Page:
Nokia is one of the oldest mobile technology companies and has an amazing portfolio of phone-related tech. The networking equipment arm dates back almost to the company's inception, but the phone division was disbanded. A new company, HMD, recently took up the mantle and it just launched its first flagship, the Nokia 8. This brought back a lot of memories, so we decided to put pen to paper, or rather fingers to keyboard and share some of them.
We most fondly remember PureView, which debuted with the eponymous Nokia 808 PureView. There's no clear definition of what "PureView" means, though. It started with a huge, high-resolution sensor with on-chip image processing. 808's measly single-core processor would never have handled the torrent of data, but PureView made zooming into 38MP photos feel all so smooth.
Later, PureView added Optical Image Stabilization to its repertoire - the Lumia 920 introduced this concept to the mobile world. Carl Zeiss was by Nokia's side the entire time and it's back again. Of course, the Nokia 8 lacks the PureView brand (that is owned by Microsoft), but we care more about results than name.
Another tech we loved was ClearBlack - the brand name for a polarization filter on the display. It debuted a year earlier with the Nokia C6-01 and Nokia E7. It has been used on both LCD and AMOLED screens with spectacular effect - just like polarized glasses reduce glare, so does ClearBlack.
These screens were effortlessly legible even at high noon in the summer. ClearBlack stayed at Microsoft too, but the Nokia 8 has an unbranded polarization filter. And while we haven't completed our dedicated test to give you an exact number yet, we can already tell it's pretty amazing.
The Nokia N86 had an impressive camera and screen of its own, but we want to talk audio recording. It featured MEMS digital microphones that promised CD-quality audio. The 808 PureView improved on that with high dynamic range microphones, "Nokia Rich Recording", which scaled to an impressive 140dB.
Nokia (not HMD) is building professional VR cameras through its OZO division and, as any movie maker will tell you, sound is just as important as visuals. So the Nokia 8 has HDR mics as well, three of them, plus the same advanced algorithms behind the OZO camera's sound capture.
Speaking of audio, we can't help but think back to XpressMusic. It was Nokia's answer to the Sony Ericsson Walkman phones and Apple's iTunes (which was a day-one feature of the iPhone). Then there was Comes With Music, a year of free music downloads for Nokia 5800 owners. This later morphed into MixRadio which Microsoft shut down last year (it already has Groove, not need for two music services).
HMD made no mention of special music playing prowess, so we don't quite know what to expect from the Nokia 8 on this front. Well, we could guess - the Nokia 6 was pretty impressive, the 8 should be better.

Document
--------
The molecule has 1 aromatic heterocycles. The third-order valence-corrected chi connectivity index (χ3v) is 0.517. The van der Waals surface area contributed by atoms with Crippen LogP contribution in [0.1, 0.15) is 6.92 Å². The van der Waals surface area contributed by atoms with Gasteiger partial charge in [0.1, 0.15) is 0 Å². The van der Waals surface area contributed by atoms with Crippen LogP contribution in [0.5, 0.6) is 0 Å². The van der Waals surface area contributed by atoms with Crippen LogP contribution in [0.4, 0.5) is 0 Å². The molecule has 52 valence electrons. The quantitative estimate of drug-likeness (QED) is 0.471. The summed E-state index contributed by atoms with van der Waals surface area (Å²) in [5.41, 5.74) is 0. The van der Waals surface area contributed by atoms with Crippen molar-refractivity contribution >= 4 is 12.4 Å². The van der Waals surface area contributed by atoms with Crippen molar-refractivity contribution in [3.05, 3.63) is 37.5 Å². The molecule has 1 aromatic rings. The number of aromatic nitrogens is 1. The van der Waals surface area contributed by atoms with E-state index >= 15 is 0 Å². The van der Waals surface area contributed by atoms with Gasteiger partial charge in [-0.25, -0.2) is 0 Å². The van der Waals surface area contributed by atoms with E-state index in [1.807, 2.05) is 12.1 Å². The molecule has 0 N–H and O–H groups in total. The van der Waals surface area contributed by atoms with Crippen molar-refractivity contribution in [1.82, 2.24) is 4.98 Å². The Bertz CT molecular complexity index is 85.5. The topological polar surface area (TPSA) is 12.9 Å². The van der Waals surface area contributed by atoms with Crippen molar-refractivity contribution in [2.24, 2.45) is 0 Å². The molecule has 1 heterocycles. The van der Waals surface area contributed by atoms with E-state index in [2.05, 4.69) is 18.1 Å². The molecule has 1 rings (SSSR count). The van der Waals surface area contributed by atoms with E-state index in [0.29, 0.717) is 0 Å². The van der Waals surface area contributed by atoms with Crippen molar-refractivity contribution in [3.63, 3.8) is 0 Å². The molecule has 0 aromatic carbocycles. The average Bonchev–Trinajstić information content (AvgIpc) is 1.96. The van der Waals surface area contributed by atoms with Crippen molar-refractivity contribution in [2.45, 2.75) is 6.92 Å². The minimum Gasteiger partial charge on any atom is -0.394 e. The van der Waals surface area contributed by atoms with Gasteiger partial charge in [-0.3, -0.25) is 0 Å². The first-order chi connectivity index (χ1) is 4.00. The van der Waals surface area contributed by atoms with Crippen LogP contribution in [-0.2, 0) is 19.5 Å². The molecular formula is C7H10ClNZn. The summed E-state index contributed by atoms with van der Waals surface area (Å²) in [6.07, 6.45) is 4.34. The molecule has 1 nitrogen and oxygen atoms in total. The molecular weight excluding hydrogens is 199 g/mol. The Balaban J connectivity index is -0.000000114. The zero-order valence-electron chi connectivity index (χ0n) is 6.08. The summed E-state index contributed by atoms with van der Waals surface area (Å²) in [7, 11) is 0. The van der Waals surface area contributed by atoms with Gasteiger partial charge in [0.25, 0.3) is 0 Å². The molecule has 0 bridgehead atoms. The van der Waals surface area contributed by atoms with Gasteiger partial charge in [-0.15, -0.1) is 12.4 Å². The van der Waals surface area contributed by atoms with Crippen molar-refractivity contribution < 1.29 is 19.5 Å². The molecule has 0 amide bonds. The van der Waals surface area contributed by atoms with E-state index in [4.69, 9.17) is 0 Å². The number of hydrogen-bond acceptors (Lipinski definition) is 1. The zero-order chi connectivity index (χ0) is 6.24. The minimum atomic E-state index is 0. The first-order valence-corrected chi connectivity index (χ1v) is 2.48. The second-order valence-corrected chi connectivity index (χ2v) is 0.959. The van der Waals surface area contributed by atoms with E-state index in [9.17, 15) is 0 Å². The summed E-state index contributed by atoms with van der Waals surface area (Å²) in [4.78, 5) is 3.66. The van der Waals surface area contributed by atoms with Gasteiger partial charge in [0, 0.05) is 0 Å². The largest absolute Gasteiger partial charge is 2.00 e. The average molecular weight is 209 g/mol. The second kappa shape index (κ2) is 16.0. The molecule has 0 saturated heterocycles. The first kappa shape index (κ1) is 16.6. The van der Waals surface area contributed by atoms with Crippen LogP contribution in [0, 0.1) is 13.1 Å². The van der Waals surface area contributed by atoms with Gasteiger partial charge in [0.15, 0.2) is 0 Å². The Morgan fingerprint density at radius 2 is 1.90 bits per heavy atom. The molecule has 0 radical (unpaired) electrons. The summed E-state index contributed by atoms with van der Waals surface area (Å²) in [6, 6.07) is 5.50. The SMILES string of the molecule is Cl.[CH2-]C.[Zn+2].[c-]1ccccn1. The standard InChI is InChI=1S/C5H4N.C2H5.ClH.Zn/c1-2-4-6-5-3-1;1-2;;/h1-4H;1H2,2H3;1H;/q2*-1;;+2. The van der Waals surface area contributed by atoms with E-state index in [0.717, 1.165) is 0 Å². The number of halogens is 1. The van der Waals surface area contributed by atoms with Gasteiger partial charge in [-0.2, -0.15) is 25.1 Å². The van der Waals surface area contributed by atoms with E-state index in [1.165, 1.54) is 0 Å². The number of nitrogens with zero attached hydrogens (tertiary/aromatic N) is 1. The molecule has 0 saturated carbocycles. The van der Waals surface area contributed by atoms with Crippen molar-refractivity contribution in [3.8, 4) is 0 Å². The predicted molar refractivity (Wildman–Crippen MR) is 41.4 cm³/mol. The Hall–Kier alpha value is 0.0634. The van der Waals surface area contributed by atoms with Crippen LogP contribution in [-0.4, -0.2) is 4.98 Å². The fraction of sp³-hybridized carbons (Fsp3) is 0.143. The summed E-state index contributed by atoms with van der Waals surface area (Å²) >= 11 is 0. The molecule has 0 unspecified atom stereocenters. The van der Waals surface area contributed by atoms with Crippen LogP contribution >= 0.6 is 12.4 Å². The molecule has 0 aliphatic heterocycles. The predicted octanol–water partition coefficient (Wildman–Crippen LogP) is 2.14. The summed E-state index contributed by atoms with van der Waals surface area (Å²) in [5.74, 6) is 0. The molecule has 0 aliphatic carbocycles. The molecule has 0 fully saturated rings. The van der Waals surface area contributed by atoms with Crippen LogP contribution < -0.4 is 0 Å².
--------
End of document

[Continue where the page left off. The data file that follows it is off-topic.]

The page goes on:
Nokia had used the "Xpress" name earlier for Xpress-On Covers - a collection of phone covers (front and back) that could be changed quickly and easily. Those date back to at least 1998's Nokia 5110. (GSMArena trivia: this is the second phone that entered our database)
Back then, all phones had their own personality (i.e. not a screen-covered rectangle) and the best ones let you customize them. Of course, these days we have cases, not covers. In fact, most phones (Nokia 8 included) are sealed tight - no panels open, no batteries can be changed.
In 2007, Nokia bought NAVTEQ, the biggest supplier of electronic maps at the time, and Smart2Go by Gate 5, a smart and feature phone navigation app (which was later renamed Nokia Maps). Nokia quickly released it as a free download, but initially kept voice-guided navigation as a paid feature. That is until it made it completely free on all its Symbian phones in 2010.
Of course, Maps (later renamed Here) was sold off to a German automotive consortium in 2015, so the Nokia 8 just uses Google Maps. Nothing new, the Nokia 6110 Navigator used Route66, a competing app, instead of the in-house solution. The next version, 6210 Navigator did use Nokia Maps 2.0, though.
Despite the name, the Nokia 8 is a product of HMD - a relatively new company. Still, it has a close partnership with Nokia and as you can see, the Finnish juggernaut has plenty of knowledge that it accumulated over the years.
Let's get it straight - we don't care about the brand names. But if the functionality of PureView and other old Nokia tech can be included in these new phones, we'd be more than happy. It seems that ClearBlack is back already, in spirit if not in name. That's a good start!
I agree with you elop was a real Trojan horse , that's why the ex nokians must be aware of this, they should not allow the another one , they can prevent any kind of the situation by licensingright and similar actions and reactions I hope that th...
Nothing like NOKIA...
Nokia phones cannot compete with apple because they have a poor and slow platform nokians are best experto but if they would /will be enough brave to make another platform based on Linux like meego or better, they have potential to be a real kille...